There’s a bit about a third of the way through the first episode of ‘The Mind of Evil’ that more or less encapsulates Doctor Who as it was in the 1970s. The Doctor is attending a demonstration of a new machine that purports to suck the evil out of men’s minds. When the Doctor raises valid ethical concerns, the egotistical professor in charge asks what he could possibly find objectionable. Pertwee adopts a theatrical flourish in his response. “UNIT, sir, was set up to deal with new and unusual menaces to mankind,” he says. “And in my view, this machine of yours is JUST THAT!”
[DRAMATIC MOOG MUSIC AS THE DOCTOR STOMPS AWAY]
If you’re so inclined you can watch it here. Skip to the eight minute mark.
Anyway, Emily and I were watching this very episode a number of weeks ago, and when this happened we both roared with laughter.
“What I’d really like,” said Emily, “is for them to do a modern episode of Doctor Who that plays like one of these. Maybe he gets stranded in time and winds up in 1980s U.N.I.T. And they have wobbly sets and weird special effects and a funky score.”
Just because the Doctor gets to leap around in time, it doesn’t mean the show doesn’t age. The problem with any episode of a programme about time travel is that whenever it’s set historically, it’s always going to be aesthetically bound by the period in which it was filmed. In other words, if you shoot a story that’s set in medieval Italy, but do so in the 70s, it’s still going to have that visual style attached to it, even if your costumes are authentic. Likewise, if you shoot a story on a distant alien planet, but fill the background music with orchestral hits and Korg samples, it’ll come across as being very 80s. Big explosion? Drop in a white-out. Someone’s having their mind probed? Put swirly effects all over the screen. And don’t forget the facial zooms, the sort of thing that Mike Myers and Dana Carvey would later parody extensively on Saturday Night Live.
This was standard practice, of course. There were certain things you did back then, simply because everyone else did. I couldn’t find a decent version on YouTube, but anyone who’s seen the first Superman film will remember the moment when Christopher Reeve discovers Margot Kidder’s car with her lifeless corpse inside: his reaction as he takes in the scene is filmed from multiple angles, and while it might seem old hat now, it heightens the emotional pathos no end. Or there’s the scene in Carrie where John Travolta and Nancy Allen approach the blood-soaked titular teenager on her way home from the prom, and Carrie’s acts of telekinetic revenge are preceded by jerky zooms. Watch it and not only will you see what I mean, you’ll also recall you’ve seen a hundred things from the same period that did things this way. Fast forward a quarter of a century, of course, and every action film post-Matrix features tedious bullet time camerawork and excessive use of slow motion, with the refreshing (and intentional) exception of The Expendables.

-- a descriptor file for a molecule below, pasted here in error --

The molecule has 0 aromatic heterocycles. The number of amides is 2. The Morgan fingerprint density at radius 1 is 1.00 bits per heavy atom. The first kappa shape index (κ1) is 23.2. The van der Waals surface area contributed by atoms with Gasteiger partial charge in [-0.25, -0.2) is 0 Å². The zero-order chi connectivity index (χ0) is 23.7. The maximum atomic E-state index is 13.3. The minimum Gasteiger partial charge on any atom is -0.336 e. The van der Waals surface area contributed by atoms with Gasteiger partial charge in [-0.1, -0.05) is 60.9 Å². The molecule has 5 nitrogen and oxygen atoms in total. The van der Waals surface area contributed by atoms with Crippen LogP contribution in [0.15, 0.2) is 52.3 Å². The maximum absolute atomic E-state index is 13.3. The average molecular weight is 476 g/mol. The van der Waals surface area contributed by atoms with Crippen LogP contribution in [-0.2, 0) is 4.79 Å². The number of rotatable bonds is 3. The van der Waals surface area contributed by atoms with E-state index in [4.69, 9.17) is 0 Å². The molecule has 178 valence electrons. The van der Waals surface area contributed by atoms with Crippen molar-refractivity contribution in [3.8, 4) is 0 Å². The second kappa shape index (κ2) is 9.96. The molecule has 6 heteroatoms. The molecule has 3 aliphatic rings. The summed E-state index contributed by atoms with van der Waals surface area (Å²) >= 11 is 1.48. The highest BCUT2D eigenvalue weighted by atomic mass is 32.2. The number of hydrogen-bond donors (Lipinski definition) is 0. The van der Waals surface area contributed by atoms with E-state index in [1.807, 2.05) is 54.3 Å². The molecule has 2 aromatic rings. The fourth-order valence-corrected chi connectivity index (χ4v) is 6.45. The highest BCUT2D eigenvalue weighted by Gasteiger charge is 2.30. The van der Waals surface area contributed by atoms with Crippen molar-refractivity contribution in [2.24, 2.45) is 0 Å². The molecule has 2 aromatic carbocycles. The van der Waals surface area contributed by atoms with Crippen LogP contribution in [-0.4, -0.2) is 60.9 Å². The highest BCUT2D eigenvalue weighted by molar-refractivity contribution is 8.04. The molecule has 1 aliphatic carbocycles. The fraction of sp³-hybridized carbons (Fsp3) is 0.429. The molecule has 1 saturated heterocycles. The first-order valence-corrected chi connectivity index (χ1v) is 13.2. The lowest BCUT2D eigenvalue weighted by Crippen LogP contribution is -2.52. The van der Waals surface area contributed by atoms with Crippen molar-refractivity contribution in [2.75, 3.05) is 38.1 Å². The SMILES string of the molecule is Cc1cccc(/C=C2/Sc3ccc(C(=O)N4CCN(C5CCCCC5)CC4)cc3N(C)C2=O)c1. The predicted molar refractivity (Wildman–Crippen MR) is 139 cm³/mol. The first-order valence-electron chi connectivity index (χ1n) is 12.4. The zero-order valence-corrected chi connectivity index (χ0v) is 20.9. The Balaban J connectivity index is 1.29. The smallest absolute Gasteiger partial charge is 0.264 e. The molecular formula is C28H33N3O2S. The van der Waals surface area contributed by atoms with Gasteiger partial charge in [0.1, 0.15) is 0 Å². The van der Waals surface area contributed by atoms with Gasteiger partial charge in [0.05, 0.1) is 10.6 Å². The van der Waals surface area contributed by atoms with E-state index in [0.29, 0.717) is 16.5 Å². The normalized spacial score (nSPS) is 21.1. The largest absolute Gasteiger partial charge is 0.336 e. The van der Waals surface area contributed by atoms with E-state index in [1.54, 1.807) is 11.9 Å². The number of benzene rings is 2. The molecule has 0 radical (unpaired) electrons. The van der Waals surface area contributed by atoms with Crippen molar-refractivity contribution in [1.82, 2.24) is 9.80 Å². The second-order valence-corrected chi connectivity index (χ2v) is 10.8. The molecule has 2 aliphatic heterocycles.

This is not a criticism. Not really. You’re tied to what’s perceived as cutting edge. It’s become very fashionable to sneer at the stop-motion used in the likes of Robocop and Ghostbusters. But I do wonder if we’ll look back in twenty years at episodes like ‘The Doctor’s Wife’ and laugh at them as naff and silly. And I can’t help thinking that this will be futile. The point is that while sneering at the Thunderbirds effects at the end of ‘State of Decay’ may make for an amusing documentary soundbite, it ignores the fact that at the time they never let plastic doors and rickety staircases stop them telling a good story. It’s common knowledge that the ‘cheap production values’ of Doctor Who were laughed at even back in the 70s in the wake of Star Trek and Star Wars, but by and large the people cracking the jokes today are the very same people who were hiding behind the sofa during the likes of ‘Earthshock’. Or, as Colin Baker puts it, “I get a bit impatient when people say ‘I loved watching Doctor Who because of the shaky sets’. No you didn’t, you liar. You loved watching because you believed it and you were scared.”
In any case, Emily’s ruminations on contemporary Who filmed in a 70s style got me thinking. We might call it a parody. But it needn’t be. Part of the appeal of Hot Fuzz (a film you really should see, if you haven’t already) is that while it takes the conventions of the action blockbuster and changes the setting to a sleepy English market town, it works precisely because it refuses to send up the genre it’s referencing – it’s a tribute, rather than a parody. (The same cannot be said of Scary Movie, a sneering, puerile effort that fails partly because it sends up a film that was itself a parody, although the main reason it doesn’t work is that it simply isn’t funny.)